Of course, if Wenger goes on a winter splurge then you just never know. When our situation got perilous a few years back he spent £17m on Andrey Arshavin, and it was a catalyst, for a while. The intention was there. This time round, he has the money – quite a lot of it, assuming everything we are told and read in the accounts is correct – but will he spend it? He must know we need to, with only one frontline striker, and a Diabyless midfield (the ghost of Diabys past howls through it). I agree that Henry is not the answer – at least not on his own.

There’s plenty going for this team, and there’s plenty to go for (four trophies – League Cup, FA Cup, European Cup and Fourth Cup). But for it to stand a chance, we patently need to show some ambition in the transfer market in January. Sixth place is a fair reflection of where we are now.

Nice to see Gibbs back, by the way.

Nothing to write home about, but nothing to boo either

Arsenal 1-1 New York Red Bulls

I have been to pre-season games before. I stood on the terraces at Underhill one July afternoon and though the memory is a bit hazy now, I’m sure I have also paid visits to Borehamwood and Stevenage in my time. Solid pre-season turf on all counts.

Craning my neck further back, I even remember going to the Makita International Tournament at the old Wembley in 1988. It was about as full as it was hearted – that’s to say, around half.

But I’ve never before been to the Emirates Cup, so today was a new one for me. I’m not sure I saw it in its best light.

Once the game started – we didn’t bother with the first match because we didn’t want to push our luck with the attention spans of two small boys to consider – I was quickly reminded that it’s only when you attend one of these games in the flesh that you realise just how inconsequential they are. Maybe it was different against Boca Juniors, but today’s game, though committed, lacked the obvious competitive bite. The opposition was weak. The pace was slow. Quite frankly, and this is putting it mildly, the edge of my seat was at no stage being put under any undue pressure.

The materialisation of a Mexican Wave that rippled round the ground not once, not twice, but about eight times tells you all you need to know. We had been advised on the tannoy to do it in order to avoid deep vein thrombosis.

As a slickly-marketed money-making exercise, it’s a winner. The ground was full and the Arsenal shops were rammed with punters. I took my 5-year-old and two seats cost almost £50. At half-time I bought three hot dogs and two plastic bottles of beer (I’m a weak man: I’ve broken the merchandise promise I made to myself after the ticket price rise already) and it set me back £21. So that’s a £75 day-out. The outlay didn’t really match in the input, but there you go, it’s a pre-season game, not the European Cup final. All the same, I had hoped for a bit more excitement than we got.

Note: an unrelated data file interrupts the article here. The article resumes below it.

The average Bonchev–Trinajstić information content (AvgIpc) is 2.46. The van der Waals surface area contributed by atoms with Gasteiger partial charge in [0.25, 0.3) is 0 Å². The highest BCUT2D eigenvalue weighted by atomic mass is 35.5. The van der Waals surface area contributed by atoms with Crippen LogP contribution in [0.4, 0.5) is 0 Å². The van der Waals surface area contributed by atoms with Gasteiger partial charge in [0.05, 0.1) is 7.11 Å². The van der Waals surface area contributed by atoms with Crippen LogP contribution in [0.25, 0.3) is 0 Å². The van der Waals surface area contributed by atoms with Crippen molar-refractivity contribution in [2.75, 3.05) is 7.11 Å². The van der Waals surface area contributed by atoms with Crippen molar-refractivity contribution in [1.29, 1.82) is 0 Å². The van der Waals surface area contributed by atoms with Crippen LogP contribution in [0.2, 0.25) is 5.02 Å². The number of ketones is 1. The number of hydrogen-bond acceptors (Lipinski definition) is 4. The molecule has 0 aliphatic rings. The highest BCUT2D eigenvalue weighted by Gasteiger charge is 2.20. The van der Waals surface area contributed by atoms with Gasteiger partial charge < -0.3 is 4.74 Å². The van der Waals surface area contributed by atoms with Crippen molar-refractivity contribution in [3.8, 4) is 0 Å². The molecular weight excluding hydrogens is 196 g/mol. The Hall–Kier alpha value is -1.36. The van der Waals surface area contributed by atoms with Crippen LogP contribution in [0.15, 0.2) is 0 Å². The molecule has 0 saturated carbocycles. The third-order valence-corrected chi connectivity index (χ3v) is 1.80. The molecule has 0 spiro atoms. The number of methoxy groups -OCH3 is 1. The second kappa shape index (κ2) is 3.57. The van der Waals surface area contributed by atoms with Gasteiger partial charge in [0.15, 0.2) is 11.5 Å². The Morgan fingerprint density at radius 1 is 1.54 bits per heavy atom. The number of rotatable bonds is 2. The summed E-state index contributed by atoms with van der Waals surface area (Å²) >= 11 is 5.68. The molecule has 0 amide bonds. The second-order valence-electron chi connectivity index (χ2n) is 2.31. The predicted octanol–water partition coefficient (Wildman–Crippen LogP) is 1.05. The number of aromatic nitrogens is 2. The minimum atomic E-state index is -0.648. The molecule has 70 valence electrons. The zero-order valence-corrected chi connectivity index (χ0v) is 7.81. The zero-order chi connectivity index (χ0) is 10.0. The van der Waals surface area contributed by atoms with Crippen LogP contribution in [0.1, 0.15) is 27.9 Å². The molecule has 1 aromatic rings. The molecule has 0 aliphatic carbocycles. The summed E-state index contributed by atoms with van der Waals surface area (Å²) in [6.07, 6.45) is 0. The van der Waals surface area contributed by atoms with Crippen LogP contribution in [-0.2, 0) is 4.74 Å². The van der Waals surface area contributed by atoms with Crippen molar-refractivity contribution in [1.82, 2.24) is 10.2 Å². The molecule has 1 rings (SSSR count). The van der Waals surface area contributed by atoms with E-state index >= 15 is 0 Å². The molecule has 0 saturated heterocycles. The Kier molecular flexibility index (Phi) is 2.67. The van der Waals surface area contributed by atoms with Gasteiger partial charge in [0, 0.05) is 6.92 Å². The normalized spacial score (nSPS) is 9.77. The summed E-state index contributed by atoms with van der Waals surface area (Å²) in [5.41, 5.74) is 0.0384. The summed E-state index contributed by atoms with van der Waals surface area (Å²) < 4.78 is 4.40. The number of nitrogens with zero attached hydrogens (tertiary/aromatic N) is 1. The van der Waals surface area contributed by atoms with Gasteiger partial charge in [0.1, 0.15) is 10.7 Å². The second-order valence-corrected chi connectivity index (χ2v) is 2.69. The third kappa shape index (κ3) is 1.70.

Nevertheless, it was a pleasure to be there with a mate and it was a good opportunity in a benign environment to bring my still-learning littl’un.

But really, I find it hard to read too much into individual displays or the collective performance when so little was at stake, and it was so obvious that was the case. It was my first glimpse of Gervinho – he looked sharpish and direct. There was Wilshere’s injury and Chamakh’s form to ponder, van Persie’s goals-scoring prowess to marvel at, there were Afobes and there were Bartleys to assess, there was Henry to applaud to the rafters but the bottom line is, it was a pre-season game, and there wasn’t much else to conclude. Booing at the end? There was some. Amazingly, there was some. Not exactly a great portent, is it?

We’re off to Benfica next (what’s that one in aid of?) before the season’s start in two weeks’ time. What will the starting XI be that day? That’ll be when it gets interesting.

Mayday, mayday – Arsenal catch fire

Arsenal 1-0 Manchester United

Well, that was fun.

Fresh out of the title race and with the handbrake well and truly off, Arsenal put in the kind of shift and performance that – had they happened more frequently this season – would have been the benchmark.